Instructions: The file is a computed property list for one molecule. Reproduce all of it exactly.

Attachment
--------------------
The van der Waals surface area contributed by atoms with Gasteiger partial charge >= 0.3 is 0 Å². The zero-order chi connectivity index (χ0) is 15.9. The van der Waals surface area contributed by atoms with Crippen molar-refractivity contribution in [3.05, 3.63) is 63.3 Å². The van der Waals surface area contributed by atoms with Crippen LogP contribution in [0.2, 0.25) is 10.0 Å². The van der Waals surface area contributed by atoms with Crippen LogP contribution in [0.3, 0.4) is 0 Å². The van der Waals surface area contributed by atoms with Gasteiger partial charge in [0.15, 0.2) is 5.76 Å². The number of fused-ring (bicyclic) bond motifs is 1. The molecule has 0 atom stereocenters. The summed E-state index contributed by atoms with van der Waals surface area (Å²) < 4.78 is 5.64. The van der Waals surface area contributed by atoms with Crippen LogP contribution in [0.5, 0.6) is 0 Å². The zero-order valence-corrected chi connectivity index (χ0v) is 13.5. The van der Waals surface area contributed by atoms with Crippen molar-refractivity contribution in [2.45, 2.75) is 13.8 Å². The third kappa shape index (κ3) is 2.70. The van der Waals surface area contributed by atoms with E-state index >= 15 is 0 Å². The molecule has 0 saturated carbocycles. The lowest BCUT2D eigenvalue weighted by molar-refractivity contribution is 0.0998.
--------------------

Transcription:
The van der Waals surface area contributed by atoms with Gasteiger partial charge >= 0.3 is 0 Å². The zero-order chi connectivity index (χ0) is 15.9. The van der Waals surface area contributed by atoms with Crippen molar-refractivity contribution in [3.05, 3.63) is 63.3 Å². The van der Waals surface area contributed by atoms with Crippen LogP contribution in [0.2, 0.25) is 10.0 Å². The van der Waals surface area contributed by atoms with Crippen LogP contribution in [0.3, 0.4) is 0 Å². The van der Waals surface area contributed by atoms with Gasteiger partial charge in [0.15, 0.2) is 5.76 Å². The number of fused-ring (bicyclic) bond motifs is 1. The molecule has 0 atom stereocenters. The summed E-state index contributed by atoms with van der Waals surface area (Å²) < 4.78 is 5.64. The van der Waals surface area contributed by atoms with Crippen LogP contribution in [0.5, 0.6) is 0 Å². The zero-order valence-corrected chi connectivity index (χ0v) is 13.5. The van der Waals surface area contributed by atoms with Crippen molar-refractivity contribution in [2.45, 2.75) is 13.8 Å². The third kappa shape index (κ3) is 2.70. The van der Waals surface area contributed by atoms with E-state index >= 15 is 0 Å². The molecule has 0 saturated carbocycles. The lowest BCUT2D eigenvalue weighted by molar-refractivity contribution is 0.0998.